“We believe companies need purpose," BlackRock CEO Larry Fink says.
“We believe companies need purpose," BlackRock CEO Larry Fink says. - 
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If you run a large public company and haven't considered whether your business provides positive contributions to society, then BlackRock CEO Larry Fink would like to have a word with you.

In his annual letter addressed to business leaders on Tuesday, Fink told companies that it's high time they found their "sense of purpose." BlackRock, which controls about $6.3 trillion in assets, is one of the largest investors in the world — something that many CEOs will have in mind when they read the letter.

Marketplace host Kai Ryssdal spoke to Fink about what he's hoping to signal with this call to action. The following is an edited transcript of their conversation. 

Kai Ryssdal: You write CEO letters every year. Why this message this time?

Larry Fink: Well, the message has been formed over many years, and I think each year we refine the message. The primary purpose of writing these letters is the investment world is changing and evolving. We're seeing trillions of dollars of money moving into index funds, and we're the largest index provider in the world in the form of the index funds and ETFs. We have to own every stock that is an index, though. And so, if you're an active investor, you could sell a company's shares if you decided that you don't like it's future direction. But, as an index provider, we must own everything that's in the index. Good or bad. And so, the only power we have as an investor representing all our shareholders is the power of our vote. So in the letter of this year, you know, stylistically it's different and there's more and differentiated points. The key point that I wrote about this year is I think there's more pressure on public and private companies than ever before.

Ryssdal: OK, so you have given the thousand or so CEOs who got this letter, you've given them a little something of a talking to, right? This is fairly stern language coming from Larry Fink, right?

Fink: I wouldn't call it stern language.

Ryssdal: It was fairly sober, I'll tell you that. I mean, you basically said, "We've got the power of our votes. We're going to be watching you, and you have to do better."

Fink: We want every leader of a company and his or her board to focus on the long term, and we are representing our shareholders who need long-term returns. And we believe long-term returns are economic, and the greatest way of getting great economic returns over a long horizon is thinking about those other points, too. It is not just making a profit and possibly doing things negative societally or to their employees or anything else. We believe companies need purpose.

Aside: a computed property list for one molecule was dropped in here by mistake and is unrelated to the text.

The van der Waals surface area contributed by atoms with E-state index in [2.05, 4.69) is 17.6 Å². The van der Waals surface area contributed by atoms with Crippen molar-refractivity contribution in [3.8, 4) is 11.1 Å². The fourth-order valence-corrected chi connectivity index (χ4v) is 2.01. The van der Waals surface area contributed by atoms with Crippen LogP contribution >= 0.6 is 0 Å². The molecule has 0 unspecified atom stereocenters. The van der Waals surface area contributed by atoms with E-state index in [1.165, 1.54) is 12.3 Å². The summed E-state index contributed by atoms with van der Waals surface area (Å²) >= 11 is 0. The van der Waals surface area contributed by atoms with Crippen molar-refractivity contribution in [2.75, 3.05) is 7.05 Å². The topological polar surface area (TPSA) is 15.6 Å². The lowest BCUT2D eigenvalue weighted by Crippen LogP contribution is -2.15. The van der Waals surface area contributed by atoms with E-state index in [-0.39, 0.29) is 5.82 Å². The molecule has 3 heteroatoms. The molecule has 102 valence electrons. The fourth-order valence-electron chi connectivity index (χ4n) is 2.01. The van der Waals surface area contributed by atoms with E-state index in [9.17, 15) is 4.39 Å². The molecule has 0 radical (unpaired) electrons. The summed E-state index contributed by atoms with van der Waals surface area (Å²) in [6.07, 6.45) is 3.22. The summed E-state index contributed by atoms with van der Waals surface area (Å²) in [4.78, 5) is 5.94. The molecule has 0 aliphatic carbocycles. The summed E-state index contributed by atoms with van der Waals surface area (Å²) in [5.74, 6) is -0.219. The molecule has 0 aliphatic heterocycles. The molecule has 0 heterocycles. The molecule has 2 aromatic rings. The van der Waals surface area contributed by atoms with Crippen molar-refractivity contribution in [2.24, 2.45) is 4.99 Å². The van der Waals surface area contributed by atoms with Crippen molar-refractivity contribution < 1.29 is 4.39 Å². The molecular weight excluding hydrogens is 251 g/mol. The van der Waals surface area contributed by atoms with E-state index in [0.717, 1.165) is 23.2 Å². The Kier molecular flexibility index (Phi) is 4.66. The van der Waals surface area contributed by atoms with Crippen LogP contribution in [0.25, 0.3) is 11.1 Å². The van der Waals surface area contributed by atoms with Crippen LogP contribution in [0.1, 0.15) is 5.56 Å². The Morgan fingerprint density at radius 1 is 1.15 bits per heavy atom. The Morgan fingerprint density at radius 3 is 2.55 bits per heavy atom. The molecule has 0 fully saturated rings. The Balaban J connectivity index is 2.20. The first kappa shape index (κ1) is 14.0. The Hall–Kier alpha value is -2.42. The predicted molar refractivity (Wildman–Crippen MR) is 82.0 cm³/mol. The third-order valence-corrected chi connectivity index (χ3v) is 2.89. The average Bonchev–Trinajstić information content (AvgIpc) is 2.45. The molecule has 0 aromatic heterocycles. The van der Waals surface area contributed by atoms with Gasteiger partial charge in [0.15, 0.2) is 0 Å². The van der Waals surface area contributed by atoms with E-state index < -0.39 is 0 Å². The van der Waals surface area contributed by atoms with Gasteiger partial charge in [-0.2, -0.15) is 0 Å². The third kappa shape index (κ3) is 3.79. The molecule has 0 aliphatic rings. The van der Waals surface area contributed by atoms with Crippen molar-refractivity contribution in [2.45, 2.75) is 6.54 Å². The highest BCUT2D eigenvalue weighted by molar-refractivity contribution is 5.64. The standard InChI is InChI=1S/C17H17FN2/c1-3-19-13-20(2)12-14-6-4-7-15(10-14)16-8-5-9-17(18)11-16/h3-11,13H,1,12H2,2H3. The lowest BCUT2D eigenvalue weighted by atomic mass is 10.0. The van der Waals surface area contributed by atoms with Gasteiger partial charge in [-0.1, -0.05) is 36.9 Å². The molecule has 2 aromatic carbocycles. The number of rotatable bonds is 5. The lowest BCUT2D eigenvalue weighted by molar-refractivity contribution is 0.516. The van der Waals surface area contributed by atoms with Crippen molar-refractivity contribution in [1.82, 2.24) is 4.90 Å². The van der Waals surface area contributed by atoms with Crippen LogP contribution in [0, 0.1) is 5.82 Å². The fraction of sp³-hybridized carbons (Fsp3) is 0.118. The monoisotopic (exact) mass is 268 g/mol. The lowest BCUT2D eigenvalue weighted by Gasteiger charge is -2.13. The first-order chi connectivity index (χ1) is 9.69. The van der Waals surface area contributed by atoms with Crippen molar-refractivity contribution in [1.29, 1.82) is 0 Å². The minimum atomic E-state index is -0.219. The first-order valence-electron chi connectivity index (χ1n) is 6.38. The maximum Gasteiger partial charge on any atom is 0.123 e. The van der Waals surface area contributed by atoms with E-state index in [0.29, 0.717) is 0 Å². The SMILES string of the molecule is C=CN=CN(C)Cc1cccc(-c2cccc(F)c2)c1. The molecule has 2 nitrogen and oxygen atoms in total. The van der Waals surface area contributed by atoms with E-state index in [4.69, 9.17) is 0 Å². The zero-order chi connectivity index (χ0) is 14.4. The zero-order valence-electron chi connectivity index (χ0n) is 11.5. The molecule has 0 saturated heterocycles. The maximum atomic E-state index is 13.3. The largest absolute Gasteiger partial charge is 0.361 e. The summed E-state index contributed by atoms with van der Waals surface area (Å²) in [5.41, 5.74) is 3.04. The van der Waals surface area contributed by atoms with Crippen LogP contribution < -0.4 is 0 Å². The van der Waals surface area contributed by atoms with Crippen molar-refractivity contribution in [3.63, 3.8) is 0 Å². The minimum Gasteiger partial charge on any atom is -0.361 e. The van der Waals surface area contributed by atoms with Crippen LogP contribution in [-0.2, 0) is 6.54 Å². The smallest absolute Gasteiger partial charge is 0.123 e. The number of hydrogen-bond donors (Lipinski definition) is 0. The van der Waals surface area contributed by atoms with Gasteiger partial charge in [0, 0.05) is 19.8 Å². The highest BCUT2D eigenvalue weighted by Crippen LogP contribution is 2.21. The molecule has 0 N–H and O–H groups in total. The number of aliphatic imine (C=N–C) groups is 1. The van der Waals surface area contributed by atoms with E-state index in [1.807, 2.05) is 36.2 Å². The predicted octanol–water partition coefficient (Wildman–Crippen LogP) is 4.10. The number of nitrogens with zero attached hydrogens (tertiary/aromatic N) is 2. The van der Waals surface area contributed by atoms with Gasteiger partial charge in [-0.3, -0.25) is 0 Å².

Ryssdal: Let me try to drill down a little bit into your motivations for sending this. Obviously, you've been in this game a long time. You understand what companies try to do and the role of companies in this society. I was struck though, by this line you say in this letter, "We also see many governments failing to prepare for the future." Do I take you to mean that companies now have to step up where governments are failing?

Fink: I hope all companies will be stepping up and thinking about the long term. I think the realities are, there are many governments who can't get out of its own way. They're focusing on short-termism. I believe companies were focusing on long-term issues that I presented in my letter. I think those companies will be stronger, better, more profitable in the future.

Ryssdal: Do you think capitalism needs to change? Is that fair?

Fink: I think capitalism is a function of society's needs. I don't think capitalism, just like technology, is static. I think it evolves, it changes, and I think that capitalism, if it's static, it is not evolving with society, and I think capitalism has to evolve with society. And I do believe we're witnessing a time and place now where we are seeing the better companies more engaged and they're less focused on the quarterly return. They're focusing on the needs of their employees. They're focusing on how best to be better for their clients. And ultimately, if you're good for your employees and good for your clients, you're truly good for your shareholders. It generally all works together. In fact, when companies have high employee satisfaction, those company stocks perform very well. When companies have a very low employee engagement and satisfaction, those companies generally perform very poorly.  

Ryssdal: You know, I was about to let you go — and I apologize for doing this — but I need to circle back to something, to the theme that has run through this conversation, and then I promise I'll let you get off the phone.

Fink: Sure.

Ryssdal: You've talked a lot about the long term and how you want the companies in whom your clients invest to be in it for the long term. But it does seem like you're spitting into the wind here, because there is no more industry or sector of this economy that is focused on the short term than Wall Street. Virtually by the minute, companies are tracking how they're doing and what's up. And I wonder if this is not Sisyphean.

Fink: Well, I left Wall Street a little over 30 years ago to form BlackRock.

Ryssdal: But it hasn't changed much, right?

Fink: Well, I'm not part of Wall Street. We are a long-term investment manager who is trying to be as strong a fiduciary to our clients and to our shareholders as anyone. Wall Street is based on velocity of money.

Ryssdal: Right. Right.

Fink: And the velocity of money is just, it's no different than the media business. It's about clicks, unfortunately. That's why I think the media and banking is so connected. Because both businesses are based on clicks and the speed of information. 

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Follow Kai Ryssdal at @kairyssdal